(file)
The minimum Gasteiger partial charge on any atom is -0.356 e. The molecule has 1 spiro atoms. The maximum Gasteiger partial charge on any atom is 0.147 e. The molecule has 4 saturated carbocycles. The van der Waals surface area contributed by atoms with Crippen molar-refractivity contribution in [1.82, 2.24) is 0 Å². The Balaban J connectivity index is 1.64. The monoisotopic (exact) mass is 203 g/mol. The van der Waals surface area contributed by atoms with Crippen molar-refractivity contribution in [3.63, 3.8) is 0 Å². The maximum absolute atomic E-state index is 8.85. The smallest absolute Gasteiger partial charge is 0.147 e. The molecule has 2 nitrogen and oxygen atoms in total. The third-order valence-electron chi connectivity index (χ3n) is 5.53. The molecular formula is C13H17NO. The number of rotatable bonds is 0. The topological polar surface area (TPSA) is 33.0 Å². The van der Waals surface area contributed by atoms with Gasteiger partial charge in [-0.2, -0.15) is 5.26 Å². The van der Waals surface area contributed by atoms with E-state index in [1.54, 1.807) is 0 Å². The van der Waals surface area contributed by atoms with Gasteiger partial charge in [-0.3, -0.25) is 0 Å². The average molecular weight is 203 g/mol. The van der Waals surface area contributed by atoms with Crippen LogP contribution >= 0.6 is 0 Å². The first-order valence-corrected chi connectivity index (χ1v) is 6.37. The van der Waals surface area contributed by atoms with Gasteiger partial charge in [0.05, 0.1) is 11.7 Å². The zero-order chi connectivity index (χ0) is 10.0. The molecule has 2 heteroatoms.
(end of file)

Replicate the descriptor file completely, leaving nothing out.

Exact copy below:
The minimum Gasteiger partial charge on any atom is -0.356 e. The molecule has 1 spiro atoms. The maximum Gasteiger partial charge on any atom is 0.147 e. The molecule has 4 saturated carbocycles. The van der Waals surface area contributed by atoms with Crippen molar-refractivity contribution in [1.82, 2.24) is 0 Å². The Balaban J connectivity index is 1.64. The monoisotopic (exact) mass is 203 g/mol. The van der Waals surface area contributed by atoms with Crippen molar-refractivity contribution in [3.63, 3.8) is 0 Å². The maximum absolute atomic E-state index is 8.85. The smallest absolute Gasteiger partial charge is 0.147 e. The molecule has 2 nitrogen and oxygen atoms in total. The third-order valence-electron chi connectivity index (χ3n) is 5.53. The molecular formula is C13H17NO. The number of rotatable bonds is 0. The topological polar surface area (TPSA) is 33.0 Å². The van der Waals surface area contributed by atoms with Gasteiger partial charge in [-0.2, -0.15) is 5.26 Å². The van der Waals surface area contributed by atoms with E-state index in [1.54, 1.807) is 0 Å². The van der Waals surface area contributed by atoms with Gasteiger partial charge in [-0.3, -0.25) is 0 Å². The average molecular weight is 203 g/mol. The van der Waals surface area contributed by atoms with Crippen LogP contribution >= 0.6 is 0 Å². The first-order valence-corrected chi connectivity index (χ1v) is 6.37. The van der Waals surface area contributed by atoms with Gasteiger partial charge in [0.05, 0.1) is 11.7 Å². The zero-order chi connectivity index (χ0) is 10.0. The molecule has 2 heteroatoms.